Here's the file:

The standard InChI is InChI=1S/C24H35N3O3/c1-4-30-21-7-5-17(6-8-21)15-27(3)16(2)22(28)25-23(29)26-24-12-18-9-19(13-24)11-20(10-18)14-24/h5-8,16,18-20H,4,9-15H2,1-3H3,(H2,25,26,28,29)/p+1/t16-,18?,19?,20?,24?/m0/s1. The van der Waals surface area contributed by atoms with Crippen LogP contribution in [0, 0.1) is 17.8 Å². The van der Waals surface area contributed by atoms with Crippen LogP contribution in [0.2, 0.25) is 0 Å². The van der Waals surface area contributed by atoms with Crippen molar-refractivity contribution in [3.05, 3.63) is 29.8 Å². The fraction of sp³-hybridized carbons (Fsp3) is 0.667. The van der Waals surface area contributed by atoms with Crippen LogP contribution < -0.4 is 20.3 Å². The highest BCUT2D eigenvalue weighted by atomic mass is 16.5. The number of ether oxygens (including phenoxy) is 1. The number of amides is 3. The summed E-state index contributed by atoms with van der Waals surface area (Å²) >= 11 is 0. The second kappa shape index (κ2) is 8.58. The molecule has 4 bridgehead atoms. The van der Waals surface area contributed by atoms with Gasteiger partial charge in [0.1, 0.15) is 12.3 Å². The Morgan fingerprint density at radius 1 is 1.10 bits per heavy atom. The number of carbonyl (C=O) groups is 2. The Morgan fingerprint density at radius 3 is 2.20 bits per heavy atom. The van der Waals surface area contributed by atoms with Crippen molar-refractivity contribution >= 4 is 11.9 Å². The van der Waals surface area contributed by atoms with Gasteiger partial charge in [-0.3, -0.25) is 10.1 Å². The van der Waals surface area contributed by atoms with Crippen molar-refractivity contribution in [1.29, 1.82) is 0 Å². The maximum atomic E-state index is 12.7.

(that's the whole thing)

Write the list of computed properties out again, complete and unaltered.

The standard InChI is InChI=1S/C24H35N3O3/c1-4-30-21-7-5-17(6-8-21)15-27(3)16(2)22(28)25-23(29)26-24-12-18-9-19(13-24)11-20(10-18)14-24/h5-8,16,18-20H,4,9-15H2,1-3H3,(H2,25,26,28,29)/p+1/t16-,18?,19?,20?,24?/m0/s1. The van der Waals surface area contributed by atoms with Crippen LogP contribution in [0, 0.1) is 17.8 Å². The van der Waals surface area contributed by atoms with Crippen LogP contribution in [0.2, 0.25) is 0 Å². The van der Waals surface area contributed by atoms with Crippen molar-refractivity contribution in [3.05, 3.63) is 29.8 Å². The fraction of sp³-hybridized carbons (Fsp3) is 0.667. The van der Waals surface area contributed by atoms with Crippen LogP contribution < -0.4 is 20.3 Å². The highest BCUT2D eigenvalue weighted by atomic mass is 16.5. The number of ether oxygens (including phenoxy) is 1. The number of amides is 3. The summed E-state index contributed by atoms with van der Waals surface area (Å²) >= 11 is 0. The second kappa shape index (κ2) is 8.58. The molecule has 4 bridgehead atoms. The van der Waals surface area contributed by atoms with Gasteiger partial charge in [0.1, 0.15) is 12.3 Å². The Morgan fingerprint density at radius 1 is 1.10 bits per heavy atom. The number of carbonyl (C=O) groups is 2. The Morgan fingerprint density at radius 3 is 2.20 bits per heavy atom. The van der Waals surface area contributed by atoms with Crippen molar-refractivity contribution >= 4 is 11.9 Å². The van der Waals surface area contributed by atoms with Gasteiger partial charge in [-0.3, -0.25) is 10.1 Å². The van der Waals surface area contributed by atoms with Crippen molar-refractivity contribution in [1.29, 1.82) is 0 Å². The maximum atomic E-state index is 12.7.